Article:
Gaslight Property Has Homes for Rent

Gaslight Property has homes available for rent, and we’re eager to show them to potential renters. Our houses vary in size, running anywhere from two bedroom to six bedrooms. Some are right across the street from campus, others are very close to campus, and we also have apartment spread all around Clifton. Pets are allowed in these homes, and some of the homes have parking.

To see some of the homes and other rental units, click this link:

https://www.gaslightproperty.com/find-a-property

Fill in some of the categories, and voila!, you’ll be looking at different options from a rental company that has been in business for almost thirty years. Gaslight Property is a family-owned business with deep roots in the Clifton community, and the company has a brick-and-mortar office in the heart of the Gaslight District.

To talk to a leasing specialist today, call 513.861.600. Let us know what you’re looking for and we’ll set you up with a leasing specialist who focuses on rental units that match your needs.

 

Buying Personal Protective Equipment and Cleaning Supplies on Ludlow Avenue

Do most people who live in or around the Gaslight District know how much is available in the way of Personal Protective Equipment (PPE) and cleaning supplies? Probably not. Fortunately three Ludlow Avenue stores stock everything you need to keep your residence and workplace clean and to protect you from the spread of Covid-19 both inside and outside.

The store some people overlook is Ace Hardware. It turns out Ace has gone out of its way to stock the store with everything you need for this period. Among other things, Ace Hardware sells the following products:

Face Masks. Ace Hardware sells both individual masks and ten packs.

These cotton face masks are for sale at the checkout counter at Ace Hardware. The employee told me these were all the way around the best mask out there – and in fact, it was the one she was wearing.

Face Shields.

Rubbing Alcohol.

Hydrogen Peroxide.

Cleaning Supplies, including products like Fantastik All Purpose Cleaner Liquid and disinfectant wipes.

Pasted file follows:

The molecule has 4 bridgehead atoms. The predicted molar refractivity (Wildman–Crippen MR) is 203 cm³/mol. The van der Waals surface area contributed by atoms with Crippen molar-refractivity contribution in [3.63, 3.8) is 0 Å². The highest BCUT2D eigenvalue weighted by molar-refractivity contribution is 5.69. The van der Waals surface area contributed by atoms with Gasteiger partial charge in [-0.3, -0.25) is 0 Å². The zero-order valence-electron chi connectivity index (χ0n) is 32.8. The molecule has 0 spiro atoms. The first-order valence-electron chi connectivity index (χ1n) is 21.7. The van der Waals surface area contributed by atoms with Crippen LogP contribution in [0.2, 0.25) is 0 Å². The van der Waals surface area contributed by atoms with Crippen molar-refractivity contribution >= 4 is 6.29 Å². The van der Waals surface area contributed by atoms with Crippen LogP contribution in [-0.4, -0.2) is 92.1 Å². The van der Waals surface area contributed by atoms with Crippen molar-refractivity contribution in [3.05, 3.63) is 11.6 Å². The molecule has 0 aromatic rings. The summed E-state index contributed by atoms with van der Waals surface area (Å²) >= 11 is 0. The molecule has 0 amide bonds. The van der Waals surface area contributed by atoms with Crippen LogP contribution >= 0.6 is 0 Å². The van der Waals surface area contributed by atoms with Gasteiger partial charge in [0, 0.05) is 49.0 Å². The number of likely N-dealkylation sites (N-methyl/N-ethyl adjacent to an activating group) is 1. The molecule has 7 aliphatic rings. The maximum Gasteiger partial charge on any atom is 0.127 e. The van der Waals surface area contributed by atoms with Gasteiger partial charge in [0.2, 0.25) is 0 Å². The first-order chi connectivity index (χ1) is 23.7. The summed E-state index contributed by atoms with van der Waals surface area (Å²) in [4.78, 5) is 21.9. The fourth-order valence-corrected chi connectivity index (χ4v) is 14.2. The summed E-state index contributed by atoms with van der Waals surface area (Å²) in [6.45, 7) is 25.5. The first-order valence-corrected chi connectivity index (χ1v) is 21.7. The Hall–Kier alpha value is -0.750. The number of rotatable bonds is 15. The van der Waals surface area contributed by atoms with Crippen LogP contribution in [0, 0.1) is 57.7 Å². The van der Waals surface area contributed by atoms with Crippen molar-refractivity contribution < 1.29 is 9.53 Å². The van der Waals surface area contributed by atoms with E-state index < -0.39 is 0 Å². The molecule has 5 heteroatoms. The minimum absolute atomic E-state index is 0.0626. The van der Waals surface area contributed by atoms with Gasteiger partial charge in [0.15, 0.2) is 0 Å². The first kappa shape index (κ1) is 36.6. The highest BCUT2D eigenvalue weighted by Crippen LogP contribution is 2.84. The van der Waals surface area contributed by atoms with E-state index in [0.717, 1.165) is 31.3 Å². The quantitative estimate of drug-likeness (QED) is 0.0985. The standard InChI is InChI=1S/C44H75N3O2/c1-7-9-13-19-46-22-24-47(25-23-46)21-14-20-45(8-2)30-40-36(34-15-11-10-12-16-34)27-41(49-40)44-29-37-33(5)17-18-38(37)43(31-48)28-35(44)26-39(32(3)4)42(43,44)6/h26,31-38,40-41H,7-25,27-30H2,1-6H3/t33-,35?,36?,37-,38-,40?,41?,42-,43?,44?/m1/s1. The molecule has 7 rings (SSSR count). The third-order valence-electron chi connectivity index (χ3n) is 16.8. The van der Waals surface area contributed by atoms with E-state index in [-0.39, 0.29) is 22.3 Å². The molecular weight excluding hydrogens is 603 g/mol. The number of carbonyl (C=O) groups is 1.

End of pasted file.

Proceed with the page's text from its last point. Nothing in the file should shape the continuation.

Disposable Gloves.

Shoe Covers. Shoe covers are now considered Personal Protective Equipment (PPE) due to their Covid-resistant qualities.

Safety Glasses.

CVS also sells many of these above-mentioned items, including masks, rubbing alcohol, hydrogen peroxide, hand sanitizer, cleaning products, and cleaning wipes. Much to their credit, they go out of their to keep everything stocked. This was the image that greeted me when I walked into the store on Monday morning:

And there’s also Clifton Market. An employee told me today that the store stocks as many items as it can for cleaning, including Lysol, hand sanitizers, and cleaning wipes, but they sell out very quickly.

Overall, it sounds like Ace Hardware is the closest thing we have to untapped resource for handling  this situation.

The pandemic has been a challenge, but our businesses have done an excellent job of facing that challenge.  Their commitment to community is why we’re happy to support these businesses.

 

Keeping the Gaslight District Safe During the Pandemic

Keeping the Gaslight District Safe During the Pandemic  – Part 1: Food

Clifton has been challenged due to the pandemic that threw a curve ball into the year 2020.

The businesses in the heart of the Gaslight District are facing a particularly bumpy road.  Our shops and restaurants need to keep employees and customers safe while still earning enough money to keep their doors open, and this is no easy task.

Fortunately small businesses in the neighborhood have done a great job of responding to this challenge. That includes the restaurants and other food-based businesses that have worked hard to ensure safety for their customers as well as their employees.

 Clifton Market. Since the lockdown began, Clifton Market has been such a safe place for people to buy groceries that it has pulled in plenty of new shoppers who have witnessed the lack of safety measures in other grocery stores. The employees all wear masks, store social-distancing measure are in place (including Plexiglas windows and clear-cut signs). The Market also provides disposable gloves for those patrons who wish to use them.

The Market has set aside Tuesday and Thursday mornings from 8am to 10am as shopping times for customers more vulnerable to the virus. During these periods only seniors or people with underlying health conditions can shop in the Market. On top of that, Clifton Market offers delivery service to at-risk customers.